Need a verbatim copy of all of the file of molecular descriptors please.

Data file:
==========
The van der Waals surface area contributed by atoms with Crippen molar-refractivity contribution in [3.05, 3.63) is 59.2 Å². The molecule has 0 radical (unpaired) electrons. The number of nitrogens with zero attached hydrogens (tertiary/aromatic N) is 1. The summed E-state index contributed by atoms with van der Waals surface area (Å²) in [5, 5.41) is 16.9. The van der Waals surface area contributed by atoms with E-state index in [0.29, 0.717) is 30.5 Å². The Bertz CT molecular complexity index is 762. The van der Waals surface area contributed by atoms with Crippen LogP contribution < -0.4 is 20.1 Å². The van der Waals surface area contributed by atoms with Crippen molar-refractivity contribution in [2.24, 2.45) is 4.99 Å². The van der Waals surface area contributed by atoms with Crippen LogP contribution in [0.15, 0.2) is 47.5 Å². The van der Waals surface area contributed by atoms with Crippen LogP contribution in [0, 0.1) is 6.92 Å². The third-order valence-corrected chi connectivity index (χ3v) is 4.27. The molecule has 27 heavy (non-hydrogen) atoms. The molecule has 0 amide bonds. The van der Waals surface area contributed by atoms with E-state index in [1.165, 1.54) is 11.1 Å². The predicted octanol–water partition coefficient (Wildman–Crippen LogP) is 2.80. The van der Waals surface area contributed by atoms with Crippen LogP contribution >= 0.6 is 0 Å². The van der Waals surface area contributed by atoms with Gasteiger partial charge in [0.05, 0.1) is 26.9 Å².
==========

The van der Waals surface area contributed by atoms with Crippen molar-refractivity contribution in [3.05, 3.63) is 59.2 Å². The molecule has 0 radical (unpaired) electrons. The number of nitrogens with zero attached hydrogens (tertiary/aromatic N) is 1. The summed E-state index contributed by atoms with van der Waals surface area (Å²) in [5, 5.41) is 16.9. The van der Waals surface area contributed by atoms with E-state index in [0.29, 0.717) is 30.5 Å². The Bertz CT molecular complexity index is 762. The van der Waals surface area contributed by atoms with Crippen LogP contribution < -0.4 is 20.1 Å². The van der Waals surface area contributed by atoms with Crippen molar-refractivity contribution in [2.24, 2.45) is 4.99 Å². The van der Waals surface area contributed by atoms with Crippen LogP contribution in [0.15, 0.2) is 47.5 Å². The van der Waals surface area contributed by atoms with Crippen LogP contribution in [0, 0.1) is 6.92 Å². The third-order valence-corrected chi connectivity index (χ3v) is 4.27. The molecule has 27 heavy (non-hydrogen) atoms. The molecule has 0 amide bonds. The van der Waals surface area contributed by atoms with E-state index in [1.165, 1.54) is 11.1 Å². The predicted octanol–water partition coefficient (Wildman–Crippen LogP) is 2.80. The van der Waals surface area contributed by atoms with Crippen LogP contribution >= 0.6 is 0 Å². The van der Waals surface area contributed by atoms with Gasteiger partial charge in [0.05, 0.1) is 26.9 Å².